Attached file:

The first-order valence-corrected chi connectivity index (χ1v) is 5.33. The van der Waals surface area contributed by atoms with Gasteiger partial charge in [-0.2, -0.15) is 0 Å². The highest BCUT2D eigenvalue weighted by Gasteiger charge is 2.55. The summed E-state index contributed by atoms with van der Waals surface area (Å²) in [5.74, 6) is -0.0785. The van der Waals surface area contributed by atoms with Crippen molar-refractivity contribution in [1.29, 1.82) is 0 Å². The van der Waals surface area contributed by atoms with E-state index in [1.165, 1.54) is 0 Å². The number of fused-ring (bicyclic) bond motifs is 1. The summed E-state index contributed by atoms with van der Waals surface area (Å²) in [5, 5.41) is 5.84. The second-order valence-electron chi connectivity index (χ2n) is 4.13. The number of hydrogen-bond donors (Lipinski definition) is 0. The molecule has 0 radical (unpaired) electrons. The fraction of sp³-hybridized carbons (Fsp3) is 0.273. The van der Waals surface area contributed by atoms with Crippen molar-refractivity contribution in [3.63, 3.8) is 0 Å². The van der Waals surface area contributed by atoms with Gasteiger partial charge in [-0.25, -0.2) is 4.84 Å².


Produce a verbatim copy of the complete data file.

The first-order valence-corrected chi connectivity index (χ1v) is 5.33. The van der Waals surface area contributed by atoms with Gasteiger partial charge in [-0.2, -0.15) is 0 Å². The highest BCUT2D eigenvalue weighted by Gasteiger charge is 2.55. The summed E-state index contributed by atoms with van der Waals surface area (Å²) in [5.74, 6) is -0.0785. The van der Waals surface area contributed by atoms with Crippen molar-refractivity contribution in [1.29, 1.82) is 0 Å². The van der Waals surface area contributed by atoms with E-state index in [1.165, 1.54) is 0 Å². The number of fused-ring (bicyclic) bond motifs is 1. The summed E-state index contributed by atoms with van der Waals surface area (Å²) in [5, 5.41) is 5.84. The second-order valence-electron chi connectivity index (χ2n) is 4.13. The number of hydrogen-bond donors (Lipinski definition) is 0. The molecule has 0 radical (unpaired) electrons. The fraction of sp³-hybridized carbons (Fsp3) is 0.273. The van der Waals surface area contributed by atoms with Crippen molar-refractivity contribution in [3.63, 3.8) is 0 Å². The van der Waals surface area contributed by atoms with Gasteiger partial charge in [-0.25, -0.2) is 4.84 Å².